The coronavirus outbreak in China has now claimed 80 lives and infected thousands, with five confirmed cases in the U.S. Fears that the outbreak will worsen weighed heavily on the stock market on Monday, sending the Dow Jones Industrial Average (DJINDICES:^DJI) down 1.4% by 10:45 a.m. EST.

Shares of American Express (NYSE:AXP) and Intel (NASDAQ:INTC) suffered even steeper losses as analysts weighed in on the stocks. American Express was downgraded on valuation concerns, while Intel was taken down a notch due to potential headwinds in 2020.

American Express may be too expensive

Shares of American Express were down 3.7% Monday morning, losing badly to the broader market. An analyst downgraded the stock to "equal-weight," citing a valuation that has simply grown too expensive. This downgrade follows a strong quarterly report last week that sent shares higher.

An American Express card.

Image source: American Express.

Analyst Vincent Caintic of Stephens knocked down his rating on American Express stock solely due to valuation. Caintic can't find any catalysts this year that justify a more optimistic view. He still sees 12% to 15% annual returns for the stock.

Shares of American Express aren't all that expensive relative to the market. The company reported adjusted earnings per share of $8.20 in 2019, putting the price-to-earnings ratio at roughly 16. For 2020, the company expects EPS between $8.85 and $9.25, along with revenue growth adjusted for currency between 8% and 10%.

If American Express can hit its guidance, 2020 will be a solid year for the company. But Caintic doesn't think the guidance alone is enough to justify a bullish rating.

Analyst cools on Intel

Intel stock rallied after the chip giant reported its fourth-quarter results last week. That rally has gone a little too far for Northland Capital, which downgraded Intel to "market perform" on Monday. Intel stock was down 2.9%.

Intel easily beat analyst estimates in the fourth quarter, reporting 8% revenue growth driven by a rebound in demand from cloud customers. Intel's guidance also called for growth in 2020, despite increasing competition from Advanced Micro Devices. Intel sees revenue of $73.5 billion and adjusted EPS of $5.00 in 2020, up 2.1% and 2.7%, respectively.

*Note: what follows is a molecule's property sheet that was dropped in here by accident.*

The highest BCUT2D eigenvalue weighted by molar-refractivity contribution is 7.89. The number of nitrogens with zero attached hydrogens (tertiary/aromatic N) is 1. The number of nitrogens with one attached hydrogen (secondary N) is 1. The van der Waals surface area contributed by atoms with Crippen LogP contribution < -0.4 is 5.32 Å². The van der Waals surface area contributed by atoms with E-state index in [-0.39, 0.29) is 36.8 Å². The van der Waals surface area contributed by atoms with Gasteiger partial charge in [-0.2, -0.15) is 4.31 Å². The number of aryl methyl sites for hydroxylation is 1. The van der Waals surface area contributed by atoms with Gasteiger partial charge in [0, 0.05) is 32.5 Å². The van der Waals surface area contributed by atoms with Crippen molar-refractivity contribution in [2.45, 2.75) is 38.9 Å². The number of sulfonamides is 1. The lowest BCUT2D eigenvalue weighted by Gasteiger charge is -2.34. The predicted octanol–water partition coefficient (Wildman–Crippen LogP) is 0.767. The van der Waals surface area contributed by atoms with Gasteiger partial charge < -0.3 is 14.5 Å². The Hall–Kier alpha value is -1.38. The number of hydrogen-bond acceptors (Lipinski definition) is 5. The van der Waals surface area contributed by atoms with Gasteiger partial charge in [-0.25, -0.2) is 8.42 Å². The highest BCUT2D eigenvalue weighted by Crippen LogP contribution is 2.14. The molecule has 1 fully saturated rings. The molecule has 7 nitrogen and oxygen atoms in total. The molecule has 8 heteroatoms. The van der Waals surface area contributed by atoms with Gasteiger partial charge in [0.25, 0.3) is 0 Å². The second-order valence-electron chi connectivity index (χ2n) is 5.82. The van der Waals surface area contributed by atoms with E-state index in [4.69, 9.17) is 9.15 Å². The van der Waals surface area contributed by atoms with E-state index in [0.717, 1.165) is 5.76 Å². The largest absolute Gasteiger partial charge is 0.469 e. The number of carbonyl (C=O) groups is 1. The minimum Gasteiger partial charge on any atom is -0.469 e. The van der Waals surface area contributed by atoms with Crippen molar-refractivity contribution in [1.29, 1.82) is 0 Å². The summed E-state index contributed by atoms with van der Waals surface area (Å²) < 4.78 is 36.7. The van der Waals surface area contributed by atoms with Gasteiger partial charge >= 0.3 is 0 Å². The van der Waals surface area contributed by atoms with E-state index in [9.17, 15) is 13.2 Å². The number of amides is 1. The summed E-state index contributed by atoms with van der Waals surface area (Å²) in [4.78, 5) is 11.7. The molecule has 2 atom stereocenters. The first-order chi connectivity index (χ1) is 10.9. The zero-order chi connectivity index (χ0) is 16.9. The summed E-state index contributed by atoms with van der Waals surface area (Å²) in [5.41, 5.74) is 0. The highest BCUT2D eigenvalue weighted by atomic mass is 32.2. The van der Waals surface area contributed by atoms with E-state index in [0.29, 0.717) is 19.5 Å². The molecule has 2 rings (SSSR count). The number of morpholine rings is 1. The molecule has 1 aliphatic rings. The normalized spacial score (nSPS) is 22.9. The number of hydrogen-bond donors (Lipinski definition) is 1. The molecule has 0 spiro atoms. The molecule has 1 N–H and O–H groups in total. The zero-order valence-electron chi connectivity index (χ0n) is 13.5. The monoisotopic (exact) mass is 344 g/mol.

Northland Capital isn't all that excited about Intel in 2020. It sees both positive and negative catalysts for the company, and it doesn't have any clarity on which will happen first. Its $70 price target still represents some upside for the stock, but not much.

The biggest headwind for Intel may be AMD. Over the past couple of years, AMD has staged a stupendous comeback. Its Ryzen PC CPUs are competitive with Intel's products, and its EPYC server CPUs are putting pressure on Intel in the lucrative data center segment. Last year, AMD launched PC and server chips built on a cutting-edge 7nm manufacturing process. This helped AMD effectively close the performance gap with Intel chips.

Intel has cut prices on some of its chips, and it's reportedly planning broader price cuts this year in an effort to defend its market share. Price cuts aren't good news for the bottom line, especially if those price cuts fail to keep AMD's market share in check.

Intel stock could keep rising in 2020 if the company manages to keep market share losses to a minimum. But that's far from a guarantee.

This article represents the opinion of the writer, who may disagree with the “official” recommendation position of a Motley Fool premium advisory service. We’re motley! Questioning an investing thesis -- even one of our own -- helps us all think critically about investing and make decisions that help us become smarter, happier, and richer.